About Lyricist Harry Bennett (Boens) by Michael Bennett

I never met my paternal grandfather Harry Boens (pictured left, b. March 17, 1891, Odessa; d. August 9, 1943, Los Angeles), and practically nothing about him was revealed to my brother and me. Innocent childhood questions about family history were met with stoicism and the subject quickly changed. Eventually, I did learn quite a bit about Harry through discovery of hidden documentation and much research. The journey to those revelations began in 2004, weeks before my father’s death in the hospital.

Harry Boens/Bennett. Image courtesy of Michael Bennett; all rights reserved.

Originally admitted for a respiratory virus, my father had become infected with multiple strains of hospital-spread bacteria. Months into his illness, through an internet search for Harry Boens, I discovered a piece of Yiddish sheet music entitled Di Shpanishe cholera (The Spanish Influenza) for sale. The cover sheet featured a photograph of the composer Nathan Hollandar and the lyricist Harry Boens. My father’s younger brother Philip had years earlier told me that Harry had changed the family name from Boens to Bennett and shared with me an old, color-dyed photograph of Harry and my father taken in 1933. From that photograph I saw a strong resemblance to the Harry Boens featured on the cover of Di Shpanishe cholera. I purchased the sheet music, printed out a copy of the title page, and brought it to my father in the hospital for verification. “Absolutely,” my father responded when I asked if the picture was that of his father, and then he added, “I never knew about this,” before angrily handing back the picture. Nothing further was discussed about the topic. However, the fact that my father was dying from infectious diseases struck me as tragically ironic in light of the subject of Harry’s song and my discovery of it at that heart-wrenching time.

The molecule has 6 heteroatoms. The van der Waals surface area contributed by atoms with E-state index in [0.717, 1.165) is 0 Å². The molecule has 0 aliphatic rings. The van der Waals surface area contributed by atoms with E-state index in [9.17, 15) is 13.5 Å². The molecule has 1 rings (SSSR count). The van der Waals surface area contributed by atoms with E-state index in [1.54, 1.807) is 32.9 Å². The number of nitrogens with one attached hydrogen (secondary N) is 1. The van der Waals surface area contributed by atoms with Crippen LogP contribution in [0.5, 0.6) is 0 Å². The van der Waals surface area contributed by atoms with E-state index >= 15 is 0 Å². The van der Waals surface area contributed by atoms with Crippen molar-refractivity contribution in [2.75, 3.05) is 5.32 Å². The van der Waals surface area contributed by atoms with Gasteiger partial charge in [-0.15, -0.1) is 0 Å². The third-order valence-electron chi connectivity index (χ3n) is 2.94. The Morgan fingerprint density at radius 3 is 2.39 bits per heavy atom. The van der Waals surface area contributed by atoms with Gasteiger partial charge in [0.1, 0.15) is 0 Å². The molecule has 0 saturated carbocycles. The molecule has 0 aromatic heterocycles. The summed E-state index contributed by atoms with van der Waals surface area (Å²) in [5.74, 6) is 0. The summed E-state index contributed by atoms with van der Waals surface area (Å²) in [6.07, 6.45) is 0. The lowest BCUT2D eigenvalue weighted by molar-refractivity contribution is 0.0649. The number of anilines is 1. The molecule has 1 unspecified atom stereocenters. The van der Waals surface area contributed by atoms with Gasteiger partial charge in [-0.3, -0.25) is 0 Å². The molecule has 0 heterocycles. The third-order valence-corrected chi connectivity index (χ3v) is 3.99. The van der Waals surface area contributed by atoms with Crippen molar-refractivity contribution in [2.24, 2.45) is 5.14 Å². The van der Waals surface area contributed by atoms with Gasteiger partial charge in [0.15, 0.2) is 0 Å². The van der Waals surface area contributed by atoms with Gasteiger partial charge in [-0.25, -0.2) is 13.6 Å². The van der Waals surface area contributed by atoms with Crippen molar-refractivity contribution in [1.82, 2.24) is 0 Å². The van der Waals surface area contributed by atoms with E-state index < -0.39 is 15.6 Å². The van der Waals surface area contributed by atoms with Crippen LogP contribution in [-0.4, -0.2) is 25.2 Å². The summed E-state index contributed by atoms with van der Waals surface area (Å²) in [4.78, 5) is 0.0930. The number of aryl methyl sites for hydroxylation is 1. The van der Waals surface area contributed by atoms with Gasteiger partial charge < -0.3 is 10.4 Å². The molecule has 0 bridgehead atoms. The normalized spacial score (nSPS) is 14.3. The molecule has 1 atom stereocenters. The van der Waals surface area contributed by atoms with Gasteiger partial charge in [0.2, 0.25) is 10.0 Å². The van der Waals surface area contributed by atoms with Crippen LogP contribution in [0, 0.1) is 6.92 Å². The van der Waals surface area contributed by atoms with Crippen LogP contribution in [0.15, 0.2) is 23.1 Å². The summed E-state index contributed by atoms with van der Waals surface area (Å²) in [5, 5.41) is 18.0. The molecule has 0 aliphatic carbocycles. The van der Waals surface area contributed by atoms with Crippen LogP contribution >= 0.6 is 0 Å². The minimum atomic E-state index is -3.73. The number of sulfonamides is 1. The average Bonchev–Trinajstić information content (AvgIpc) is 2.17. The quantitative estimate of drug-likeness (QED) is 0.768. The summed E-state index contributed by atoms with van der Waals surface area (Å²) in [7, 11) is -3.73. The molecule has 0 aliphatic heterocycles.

Image courtesy of Michael Bennett; all rights reserved.